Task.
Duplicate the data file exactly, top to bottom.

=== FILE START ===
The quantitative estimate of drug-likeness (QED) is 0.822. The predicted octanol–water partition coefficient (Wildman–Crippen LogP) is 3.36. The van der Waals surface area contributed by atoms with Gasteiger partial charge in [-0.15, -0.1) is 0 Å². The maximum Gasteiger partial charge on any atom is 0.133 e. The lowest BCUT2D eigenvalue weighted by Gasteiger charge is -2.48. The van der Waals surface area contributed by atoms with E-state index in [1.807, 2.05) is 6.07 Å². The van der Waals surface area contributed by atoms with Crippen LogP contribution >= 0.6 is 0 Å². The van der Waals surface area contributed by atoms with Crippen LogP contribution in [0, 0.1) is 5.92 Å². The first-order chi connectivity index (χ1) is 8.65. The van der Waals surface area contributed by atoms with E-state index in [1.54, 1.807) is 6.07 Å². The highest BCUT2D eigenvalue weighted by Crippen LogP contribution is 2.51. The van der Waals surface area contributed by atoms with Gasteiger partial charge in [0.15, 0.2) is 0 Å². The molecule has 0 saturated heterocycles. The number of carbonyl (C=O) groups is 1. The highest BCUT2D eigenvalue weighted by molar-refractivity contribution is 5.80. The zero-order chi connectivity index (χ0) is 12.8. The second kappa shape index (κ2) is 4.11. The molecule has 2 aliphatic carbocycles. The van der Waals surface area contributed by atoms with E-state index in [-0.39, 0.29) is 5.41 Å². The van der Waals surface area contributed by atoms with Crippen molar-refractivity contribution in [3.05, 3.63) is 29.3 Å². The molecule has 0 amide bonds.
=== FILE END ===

The quantitative estimate of drug-likeness (QED) is 0.822. The predicted octanol–water partition coefficient (Wildman–Crippen LogP) is 3.36. The van der Waals surface area contributed by atoms with Gasteiger partial charge in [-0.15, -0.1) is 0 Å². The maximum Gasteiger partial charge on any atom is 0.133 e. The lowest BCUT2D eigenvalue weighted by Gasteiger charge is -2.48. The van der Waals surface area contributed by atoms with E-state index in [1.807, 2.05) is 6.07 Å². The van der Waals surface area contributed by atoms with Crippen LogP contribution >= 0.6 is 0 Å². The van der Waals surface area contributed by atoms with Crippen LogP contribution in [0, 0.1) is 5.92 Å². The first-order chi connectivity index (χ1) is 8.65. The van der Waals surface area contributed by atoms with E-state index in [1.54, 1.807) is 6.07 Å². The highest BCUT2D eigenvalue weighted by Crippen LogP contribution is 2.51. The van der Waals surface area contributed by atoms with Gasteiger partial charge in [0.15, 0.2) is 0 Å². The molecule has 0 saturated heterocycles. The number of carbonyl (C=O) groups is 1. The highest BCUT2D eigenvalue weighted by molar-refractivity contribution is 5.80. The zero-order chi connectivity index (χ0) is 12.8. The second kappa shape index (κ2) is 4.11. The molecule has 2 aliphatic carbocycles. The van der Waals surface area contributed by atoms with E-state index in [-0.39, 0.29) is 5.41 Å². The van der Waals surface area contributed by atoms with Crippen molar-refractivity contribution in [3.05, 3.63) is 29.3 Å². The molecule has 0 amide bonds.